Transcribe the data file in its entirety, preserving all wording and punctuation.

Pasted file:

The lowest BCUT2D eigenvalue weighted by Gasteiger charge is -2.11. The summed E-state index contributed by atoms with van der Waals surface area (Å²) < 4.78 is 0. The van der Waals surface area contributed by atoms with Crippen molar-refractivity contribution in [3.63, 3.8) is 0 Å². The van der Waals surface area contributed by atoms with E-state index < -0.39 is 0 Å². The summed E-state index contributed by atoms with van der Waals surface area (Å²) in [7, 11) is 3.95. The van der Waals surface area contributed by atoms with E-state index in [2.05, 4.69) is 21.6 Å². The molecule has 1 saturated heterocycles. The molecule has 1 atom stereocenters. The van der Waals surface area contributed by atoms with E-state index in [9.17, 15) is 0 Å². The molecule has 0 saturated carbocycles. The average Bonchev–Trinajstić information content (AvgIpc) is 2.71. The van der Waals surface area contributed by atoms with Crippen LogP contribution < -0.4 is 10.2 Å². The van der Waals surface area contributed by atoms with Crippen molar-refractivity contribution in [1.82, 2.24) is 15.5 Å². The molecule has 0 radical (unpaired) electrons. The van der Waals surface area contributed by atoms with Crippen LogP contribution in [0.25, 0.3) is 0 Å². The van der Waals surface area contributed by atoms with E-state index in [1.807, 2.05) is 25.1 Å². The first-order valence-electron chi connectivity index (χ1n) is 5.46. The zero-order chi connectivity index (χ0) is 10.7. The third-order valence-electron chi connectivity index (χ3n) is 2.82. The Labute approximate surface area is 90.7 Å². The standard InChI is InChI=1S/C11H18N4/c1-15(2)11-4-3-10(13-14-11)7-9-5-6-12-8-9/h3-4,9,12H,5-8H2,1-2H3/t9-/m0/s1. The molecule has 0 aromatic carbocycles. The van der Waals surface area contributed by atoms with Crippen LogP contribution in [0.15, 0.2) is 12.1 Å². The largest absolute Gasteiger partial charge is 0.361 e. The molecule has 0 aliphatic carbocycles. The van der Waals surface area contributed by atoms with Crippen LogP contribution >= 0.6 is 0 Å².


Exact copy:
The lowest BCUT2D eigenvalue weighted by Gasteiger charge is -2.11. The summed E-state index contributed by atoms with van der Waals surface area (Å²) < 4.78 is 0. The van der Waals surface area contributed by atoms with Crippen molar-refractivity contribution in [3.63, 3.8) is 0 Å². The van der Waals surface area contributed by atoms with E-state index < -0.39 is 0 Å². The summed E-state index contributed by atoms with van der Waals surface area (Å²) in [7, 11) is 3.95. The van der Waals surface area contributed by atoms with E-state index in [2.05, 4.69) is 21.6 Å². The molecule has 1 saturated heterocycles. The molecule has 1 atom stereocenters. The van der Waals surface area contributed by atoms with E-state index in [9.17, 15) is 0 Å². The molecule has 0 saturated carbocycles. The average Bonchev–Trinajstić information content (AvgIpc) is 2.71. The van der Waals surface area contributed by atoms with Crippen LogP contribution < -0.4 is 10.2 Å². The van der Waals surface area contributed by atoms with Crippen molar-refractivity contribution in [1.82, 2.24) is 15.5 Å². The molecule has 0 radical (unpaired) electrons. The van der Waals surface area contributed by atoms with Crippen LogP contribution in [0.25, 0.3) is 0 Å². The van der Waals surface area contributed by atoms with E-state index in [1.807, 2.05) is 25.1 Å². The first-order valence-electron chi connectivity index (χ1n) is 5.46. The zero-order chi connectivity index (χ0) is 10.7. The third-order valence-electron chi connectivity index (χ3n) is 2.82. The Labute approximate surface area is 90.7 Å². The standard InChI is InChI=1S/C11H18N4/c1-15(2)11-4-3-10(13-14-11)7-9-5-6-12-8-9/h3-4,9,12H,5-8H2,1-2H3/t9-/m0/s1. The molecule has 0 aromatic carbocycles. The van der Waals surface area contributed by atoms with Crippen LogP contribution in [0.15, 0.2) is 12.1 Å². The largest absolute Gasteiger partial charge is 0.361 e. The molecule has 0 aliphatic carbocycles. The van der Waals surface area contributed by atoms with Crippen LogP contribution >= 0.6 is 0 Å².